“If we pass this, we don’t stop Mattamy tonight,” he said. “We have an opportunity to take this and start over, and make this a better ordinance, not just for Lake Wylie; this is something we’ve got to look at for the entire county.”
Mattamy Homes, a Canadian developer, received preliminary plat approval for a 175-lot single-family subdivision on 85 acres of land before the amendment came into play, and a portion of the project’s site lies within the overlay district.
Also at the meeting, representatives of Walton South Carolina LLC said that the overlay would prohibit their plans for developing a mix of retail, office, multifamily and single-family residential development, with activity open space and amenities, on 213 acres. They said the overlay amendment would limit the company to building only 188 homes, with no activity open space and no amenities, which also would result in a loss of $5.4 million in tax revenue for the county over 10 years compared with the company’s original proposal.
which plans to build 188 single-family homes on 213 acres in the overlay area, spoke against the proposed density requirements, saying they would lose $5.5 million by reducing the number of homes built. The company in April bought the land for $2.7 million to build the Shoals at Crowders Creek subdivision, according to county real estate records. The development has not yet been approved.
In recent weeks, many landowners had used the proposed Mattamy development as an example of development they don’t want to see near the lake. They have claimed Mattamy’s high-density subdivision would be destructive to the lake, and add more traffic to already strained streets and highways.
Board members also said the county will not be able to keep up its infrastructure and public services if it continues to act as a “bedroom community,” and suggested the county focus on encouraging industrial and commercial development by identifying how the county’s land should be used – or by how it should be zoned.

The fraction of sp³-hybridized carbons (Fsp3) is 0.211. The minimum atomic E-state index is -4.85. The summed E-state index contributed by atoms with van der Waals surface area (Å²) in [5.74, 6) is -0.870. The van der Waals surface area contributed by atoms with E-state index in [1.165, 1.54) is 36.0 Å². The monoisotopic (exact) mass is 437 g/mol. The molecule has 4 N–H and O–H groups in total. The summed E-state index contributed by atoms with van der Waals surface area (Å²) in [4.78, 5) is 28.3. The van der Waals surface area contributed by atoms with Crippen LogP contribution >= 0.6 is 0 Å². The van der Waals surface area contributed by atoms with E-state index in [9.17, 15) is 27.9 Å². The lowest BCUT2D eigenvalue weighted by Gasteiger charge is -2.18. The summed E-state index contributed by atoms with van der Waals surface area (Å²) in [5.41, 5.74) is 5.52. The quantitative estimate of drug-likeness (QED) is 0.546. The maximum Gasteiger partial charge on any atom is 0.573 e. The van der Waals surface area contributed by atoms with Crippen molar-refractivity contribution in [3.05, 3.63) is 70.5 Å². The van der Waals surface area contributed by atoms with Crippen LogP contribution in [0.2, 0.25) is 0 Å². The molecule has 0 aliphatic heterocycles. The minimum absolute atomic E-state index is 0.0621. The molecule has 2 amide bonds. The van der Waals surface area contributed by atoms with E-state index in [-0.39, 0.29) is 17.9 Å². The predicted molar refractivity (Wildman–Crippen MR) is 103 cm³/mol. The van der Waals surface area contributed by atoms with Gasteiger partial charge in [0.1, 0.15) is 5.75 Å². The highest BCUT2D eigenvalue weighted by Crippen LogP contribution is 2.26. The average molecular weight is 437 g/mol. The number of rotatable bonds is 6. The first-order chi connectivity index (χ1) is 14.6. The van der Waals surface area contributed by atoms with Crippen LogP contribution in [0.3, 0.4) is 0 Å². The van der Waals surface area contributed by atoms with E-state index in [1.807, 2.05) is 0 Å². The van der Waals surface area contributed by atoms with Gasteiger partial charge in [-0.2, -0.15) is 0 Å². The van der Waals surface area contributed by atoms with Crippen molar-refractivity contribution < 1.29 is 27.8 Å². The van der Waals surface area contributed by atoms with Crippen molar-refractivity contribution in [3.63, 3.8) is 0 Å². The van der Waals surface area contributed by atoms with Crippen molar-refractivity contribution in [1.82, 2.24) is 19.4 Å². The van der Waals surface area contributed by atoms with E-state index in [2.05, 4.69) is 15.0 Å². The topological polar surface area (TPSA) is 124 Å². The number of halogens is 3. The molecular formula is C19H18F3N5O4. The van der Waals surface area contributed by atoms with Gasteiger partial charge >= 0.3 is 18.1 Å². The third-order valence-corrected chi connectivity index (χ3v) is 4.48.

“The majority of the requests we receive from industries considering locating in York County is land within five miles of Interstate 77,” said David Swenson, executive director of the county’s Economic Development Board. “Unfortunately, that land is quickly being converted to residential developments. While on the surface the idea of more homes and apartments is appealing and will increase the tax base, we all know that because of South Carolina’s system of taxation, residential does not pay the bills.”
Doug Meyer-Cuno, a member of the economic development board who has previously spoken in favor of the overlay amendment, said the overlay’s revisions were a step towards attaining more industrial and commercial development.
“We simply have to develop long-term approaches that are reasonable, sustainable, and allow our community to thrive,” he said.
Johnson said it’s the county’s responsibility to set up a long-term development plan, and that the overlay amendment is the first step of the process.
“Eventually, (the overlay district) will be developed. Something’s going to go there,” he said. “The question is what it looks like, and the problem is your county hasn’t defined what it should look like.”